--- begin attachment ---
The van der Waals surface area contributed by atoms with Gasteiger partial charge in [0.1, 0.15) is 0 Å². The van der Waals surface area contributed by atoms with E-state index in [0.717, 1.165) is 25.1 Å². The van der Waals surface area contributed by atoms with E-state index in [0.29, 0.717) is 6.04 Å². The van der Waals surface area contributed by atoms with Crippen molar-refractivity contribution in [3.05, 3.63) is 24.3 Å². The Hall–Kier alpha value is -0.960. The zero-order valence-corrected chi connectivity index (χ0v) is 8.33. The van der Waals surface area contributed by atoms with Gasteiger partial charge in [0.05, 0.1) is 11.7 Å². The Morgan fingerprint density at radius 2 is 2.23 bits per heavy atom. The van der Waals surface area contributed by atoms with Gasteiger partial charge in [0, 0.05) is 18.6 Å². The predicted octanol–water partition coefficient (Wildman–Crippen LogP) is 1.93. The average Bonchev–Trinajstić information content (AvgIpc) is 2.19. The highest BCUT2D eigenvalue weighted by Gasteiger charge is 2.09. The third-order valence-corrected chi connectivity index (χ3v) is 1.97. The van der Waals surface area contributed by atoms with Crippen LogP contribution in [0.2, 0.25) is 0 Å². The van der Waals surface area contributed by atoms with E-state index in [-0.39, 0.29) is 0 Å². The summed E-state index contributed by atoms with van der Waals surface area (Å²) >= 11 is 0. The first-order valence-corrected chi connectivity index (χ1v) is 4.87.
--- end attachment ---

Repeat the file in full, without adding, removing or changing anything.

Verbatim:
The van der Waals surface area contributed by atoms with Gasteiger partial charge in [0.1, 0.15) is 0 Å². The van der Waals surface area contributed by atoms with E-state index in [0.717, 1.165) is 25.1 Å². The van der Waals surface area contributed by atoms with E-state index in [0.29, 0.717) is 6.04 Å². The van der Waals surface area contributed by atoms with Crippen molar-refractivity contribution in [3.05, 3.63) is 24.3 Å². The Hall–Kier alpha value is -0.960. The zero-order valence-corrected chi connectivity index (χ0v) is 8.33. The van der Waals surface area contributed by atoms with Gasteiger partial charge in [0.05, 0.1) is 11.7 Å². The Morgan fingerprint density at radius 2 is 2.23 bits per heavy atom. The van der Waals surface area contributed by atoms with Gasteiger partial charge in [0, 0.05) is 18.6 Å². The predicted octanol–water partition coefficient (Wildman–Crippen LogP) is 1.93. The average Bonchev–Trinajstić information content (AvgIpc) is 2.19. The highest BCUT2D eigenvalue weighted by Gasteiger charge is 2.09. The third-order valence-corrected chi connectivity index (χ3v) is 1.97. The van der Waals surface area contributed by atoms with Crippen LogP contribution in [0.2, 0.25) is 0 Å². The van der Waals surface area contributed by atoms with E-state index in [-0.39, 0.29) is 0 Å². The summed E-state index contributed by atoms with van der Waals surface area (Å²) >= 11 is 0. The first-order valence-corrected chi connectivity index (χ1v) is 4.87.